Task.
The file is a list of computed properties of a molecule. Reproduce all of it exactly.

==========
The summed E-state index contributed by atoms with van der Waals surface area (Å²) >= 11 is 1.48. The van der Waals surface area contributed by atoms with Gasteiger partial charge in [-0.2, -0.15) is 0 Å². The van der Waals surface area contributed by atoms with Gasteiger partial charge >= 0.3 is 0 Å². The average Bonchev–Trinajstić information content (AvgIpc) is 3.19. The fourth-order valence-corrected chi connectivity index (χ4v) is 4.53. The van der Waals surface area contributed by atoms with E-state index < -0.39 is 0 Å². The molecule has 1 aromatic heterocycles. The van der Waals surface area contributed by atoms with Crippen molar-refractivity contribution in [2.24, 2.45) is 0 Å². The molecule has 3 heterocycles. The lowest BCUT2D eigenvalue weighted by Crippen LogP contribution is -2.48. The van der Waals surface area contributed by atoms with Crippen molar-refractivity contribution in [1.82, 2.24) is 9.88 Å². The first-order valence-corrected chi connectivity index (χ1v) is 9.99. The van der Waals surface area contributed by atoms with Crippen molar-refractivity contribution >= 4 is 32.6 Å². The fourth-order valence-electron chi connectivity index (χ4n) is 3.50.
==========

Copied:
The summed E-state index contributed by atoms with van der Waals surface area (Å²) >= 11 is 1.48. The van der Waals surface area contributed by atoms with Gasteiger partial charge in [-0.2, -0.15) is 0 Å². The van der Waals surface area contributed by atoms with Gasteiger partial charge >= 0.3 is 0 Å². The average Bonchev–Trinajstić information content (AvgIpc) is 3.19. The fourth-order valence-corrected chi connectivity index (χ4v) is 4.53. The van der Waals surface area contributed by atoms with E-state index < -0.39 is 0 Å². The molecule has 1 aromatic heterocycles. The van der Waals surface area contributed by atoms with Crippen molar-refractivity contribution in [2.24, 2.45) is 0 Å². The molecule has 3 heterocycles. The lowest BCUT2D eigenvalue weighted by Crippen LogP contribution is -2.48. The van der Waals surface area contributed by atoms with Crippen molar-refractivity contribution in [1.82, 2.24) is 9.88 Å². The first-order valence-corrected chi connectivity index (χ1v) is 9.99. The van der Waals surface area contributed by atoms with Crippen molar-refractivity contribution >= 4 is 32.6 Å². The fourth-order valence-electron chi connectivity index (χ4n) is 3.50.